Cybercriminals are making moves…
a War, and a Warning

In times of chaos, cybercriminals thrive.

This was the theme of our post just a few weeks ago. How could we have predicted that, practically overnight, that premise would be tested in such a stark and horrific way on the world stage.

The emotional impact, economic fallout, and social disruption of this violent geo-political earthquake is likely to send shockwaves reverberating around the globe for weeks, months, maybe even years. And it has created the perfect environment for opportunistic cyber criminals to make their move.

Direction from the FBI & CISA

Our experts and protection agencies are fully engaged and standing tall.  The FBI and the Cybersecurity and Infrastructure Security Agency (CISA), recently put out a joint statement warning U.S. businesses of their increased risk for malicious cyber-intrusions as evidenced by reports of destructive ransomware and malware attacks currently targeting Ukrainian enterprises. Nefarious assaults of the same sort, warns the advisory, are likely to spill over into other nations and could inflict significant damages to U.S. enterprise operations and critical systems.

The notice advises organizations to take immediate steps to harden network defenses, including active monitoring and aggressive filtering of suspicious traffic.

Humans are the Weak Link

As we have noted before, the common element behind nearly every successful cyber intrusion is human error. It takes just one contact with a vulnerable individual to unleash a packet of malware or gain access to internal networks.  That said, while IT administrators have been focusing their security efforts on protecting data networks like email and text, they are overlooking criminal intrusions through the relatively unprotected pathway of the voice network, or phone system. 

The ubiquitous, unassuming, ever-present telephone has become a primary tool used by cyber criminals.  The issue is not the hardware or phone infrastructure.  Rather, it’s the actual phone call.  The great majority of businesses have nothing in place to filter or remove calls from cybercriminals and bad actors…even though it is possible to identify those callers!

More than Nuisance, they are Nefarious

We all know that robocalls, call spoofers and spam calls are a growing nuisance. But that bad traffic is also providing cover for vishers (voice phishers) looking to extract credentials and key information from an unsuspecting employee utilizing advanced techniques, including social engineering which they can then use to infiltrate internal systems. It is also the new channel of choice for malicious saboteurs’ intent on inflicting damage through computer-generated spam storms, TDoS events, or other network-degrading activities.

Having honed their skills in psychological manipulation during the pandemic years, cybercriminals are now quite adept at exploiting periods of political, social and economic upheaval to identify vulnerable individuals through the power of the voice connect. And they will relentlessly probe until they find that weak link.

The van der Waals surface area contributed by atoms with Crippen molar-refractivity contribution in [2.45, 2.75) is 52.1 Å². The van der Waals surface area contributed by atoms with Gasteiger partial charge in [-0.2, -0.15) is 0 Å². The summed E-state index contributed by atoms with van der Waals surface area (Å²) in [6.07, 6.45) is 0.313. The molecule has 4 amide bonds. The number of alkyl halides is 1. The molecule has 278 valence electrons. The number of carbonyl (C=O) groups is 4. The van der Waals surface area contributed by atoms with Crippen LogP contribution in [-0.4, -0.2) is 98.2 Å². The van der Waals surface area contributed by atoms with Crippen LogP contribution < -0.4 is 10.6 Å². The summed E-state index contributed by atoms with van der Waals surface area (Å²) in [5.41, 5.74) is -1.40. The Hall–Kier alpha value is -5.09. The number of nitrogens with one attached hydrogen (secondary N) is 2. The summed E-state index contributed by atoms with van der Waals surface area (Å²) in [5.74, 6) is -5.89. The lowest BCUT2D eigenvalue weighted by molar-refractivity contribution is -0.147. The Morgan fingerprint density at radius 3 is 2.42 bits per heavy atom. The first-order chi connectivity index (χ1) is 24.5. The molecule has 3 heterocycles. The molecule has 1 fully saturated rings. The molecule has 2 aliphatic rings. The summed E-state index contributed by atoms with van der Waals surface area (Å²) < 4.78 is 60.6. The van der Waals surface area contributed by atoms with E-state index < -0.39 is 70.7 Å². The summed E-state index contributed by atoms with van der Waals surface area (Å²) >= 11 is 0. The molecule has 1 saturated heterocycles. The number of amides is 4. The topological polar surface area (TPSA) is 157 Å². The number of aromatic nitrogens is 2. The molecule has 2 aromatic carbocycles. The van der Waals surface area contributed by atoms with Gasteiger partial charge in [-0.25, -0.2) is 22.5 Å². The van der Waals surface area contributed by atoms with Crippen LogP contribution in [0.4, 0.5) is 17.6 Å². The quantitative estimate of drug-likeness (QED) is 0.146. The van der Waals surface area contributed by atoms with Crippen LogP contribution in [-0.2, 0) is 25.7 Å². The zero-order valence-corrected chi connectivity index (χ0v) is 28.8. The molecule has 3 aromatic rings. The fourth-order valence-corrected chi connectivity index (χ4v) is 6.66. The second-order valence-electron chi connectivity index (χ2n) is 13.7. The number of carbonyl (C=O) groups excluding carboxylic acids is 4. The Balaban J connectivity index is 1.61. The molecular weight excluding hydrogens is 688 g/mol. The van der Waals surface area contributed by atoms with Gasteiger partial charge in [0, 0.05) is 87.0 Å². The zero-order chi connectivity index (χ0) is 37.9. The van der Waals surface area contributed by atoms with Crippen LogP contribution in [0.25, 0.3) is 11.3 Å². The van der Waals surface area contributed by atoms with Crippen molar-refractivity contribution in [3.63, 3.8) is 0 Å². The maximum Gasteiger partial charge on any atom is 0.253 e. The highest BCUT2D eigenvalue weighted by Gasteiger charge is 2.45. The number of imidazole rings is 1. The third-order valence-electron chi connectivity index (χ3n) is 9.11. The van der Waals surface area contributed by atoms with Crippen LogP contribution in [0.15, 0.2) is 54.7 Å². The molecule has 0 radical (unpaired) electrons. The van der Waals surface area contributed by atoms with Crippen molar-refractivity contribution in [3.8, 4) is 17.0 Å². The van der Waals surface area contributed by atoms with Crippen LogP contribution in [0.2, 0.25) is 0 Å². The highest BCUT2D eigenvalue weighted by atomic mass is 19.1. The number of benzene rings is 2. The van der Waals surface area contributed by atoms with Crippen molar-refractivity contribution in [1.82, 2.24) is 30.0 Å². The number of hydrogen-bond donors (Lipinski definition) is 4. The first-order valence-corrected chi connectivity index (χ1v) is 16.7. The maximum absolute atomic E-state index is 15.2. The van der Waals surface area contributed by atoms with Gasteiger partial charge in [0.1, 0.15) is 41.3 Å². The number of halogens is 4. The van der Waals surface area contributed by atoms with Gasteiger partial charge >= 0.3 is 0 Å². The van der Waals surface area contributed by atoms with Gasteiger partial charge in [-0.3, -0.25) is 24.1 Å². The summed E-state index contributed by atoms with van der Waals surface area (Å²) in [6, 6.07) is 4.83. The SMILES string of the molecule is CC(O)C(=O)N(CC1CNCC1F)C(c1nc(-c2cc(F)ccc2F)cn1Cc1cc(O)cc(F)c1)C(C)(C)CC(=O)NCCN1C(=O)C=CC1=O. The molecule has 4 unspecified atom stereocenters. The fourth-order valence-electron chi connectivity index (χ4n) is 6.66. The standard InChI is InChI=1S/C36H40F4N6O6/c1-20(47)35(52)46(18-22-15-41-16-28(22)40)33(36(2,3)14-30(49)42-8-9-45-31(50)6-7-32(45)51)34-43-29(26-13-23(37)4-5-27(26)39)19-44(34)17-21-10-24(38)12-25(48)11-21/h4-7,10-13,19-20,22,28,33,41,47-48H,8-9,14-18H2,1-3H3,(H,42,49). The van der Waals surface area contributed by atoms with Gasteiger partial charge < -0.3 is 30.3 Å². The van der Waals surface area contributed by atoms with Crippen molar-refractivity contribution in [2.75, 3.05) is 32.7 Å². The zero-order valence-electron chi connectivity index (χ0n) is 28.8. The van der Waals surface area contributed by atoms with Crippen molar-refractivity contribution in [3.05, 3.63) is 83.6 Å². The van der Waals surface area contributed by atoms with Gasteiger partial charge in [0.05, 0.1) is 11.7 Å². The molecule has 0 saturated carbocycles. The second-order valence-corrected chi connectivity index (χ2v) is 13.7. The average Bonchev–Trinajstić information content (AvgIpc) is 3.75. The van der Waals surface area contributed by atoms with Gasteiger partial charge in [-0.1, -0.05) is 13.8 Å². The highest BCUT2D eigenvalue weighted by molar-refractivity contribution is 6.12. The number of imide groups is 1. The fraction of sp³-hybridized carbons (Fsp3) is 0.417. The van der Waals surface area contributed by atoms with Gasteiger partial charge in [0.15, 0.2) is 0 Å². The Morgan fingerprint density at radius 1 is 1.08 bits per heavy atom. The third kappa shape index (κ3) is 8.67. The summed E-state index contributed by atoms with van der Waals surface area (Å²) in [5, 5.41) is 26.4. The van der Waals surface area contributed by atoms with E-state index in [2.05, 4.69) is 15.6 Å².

The Swiss Cheese Defense

Which brings to mind the Swiss cheese defense. As a common metaphor made popular during the covid pandemic, it suggests that no single type of protective action is adequate against a formidable, albeit formless, intruder. But when several layers are stacked together, you minimize and, eventually, eliminate any openings. Today, that analogy holds equally true whether talking about a deadly virus or a cyber threat.

Multiple Layers of Defense

Mutare was the first company to launch a truly effective voice traffic filter for the enterprise. Mutare’s solution, Voice Traffic Filter, is unique in the marketplace because it eliminates bad or unwanted calls before they enter the client’s network.

Built primarily on a massive dynamic database of known bad actors, vishers and robocall numbers, the filter provides immediate relief from nuisance calls ringing through and disrupting employees.

As bad actors evolve their techniques of attack, additional layers of protection have been added. These heightened powers provide best-in-class protection against spoof calls and spoof storms, have a seamless integration for STIR/SHAKEN attestation, and enable Custom Rules controls that enable each client to identify and flag specific suspicious numbers or number types to drop or divert (think numbers that start with the +7 country code…). The filtering system itself is backed by another unique layer of protection, Voice CAPTCHA.  This feature offers an additional layer of vetting for calls flagged as suspicious but not yet proven to be unwanted.

So, while no one layer can provide complete protection, together they create a near-impenetrable barrier.  Mutare’s Swiss Cheese Defense is comprised of five slices of cheese:  Proprietary Dynamic Database, Spoof Radar, STIR/SHAKEN, Custom Rules and Voice CAPTCHA.

Minimize Contact, Minimize Risk

No doubt the current, horrific crisis of violent conflict on the ground will give rise to new and ever-more nefarious forms of cyber-warfare, and the voice network will remain a favored target. In past posts we have talked about the FAIR model methodology for measuring and managing information risk. All of the measurable factors, including Contact Frequency, Threat Capability, Threat Event Frequency and Vulnerability of the organization, have now taken on significant new meaning and higher values as a result of current hostilities. It’s gratifying to see organizations around the globe uniting in their support for a country under attack. At the same time, they can also bolster what FAIR refers to as their Resistance Strength against negative fallout by minimizing the volume of bad voice traffic traversing the enterprise voice network in pursuit of human contact.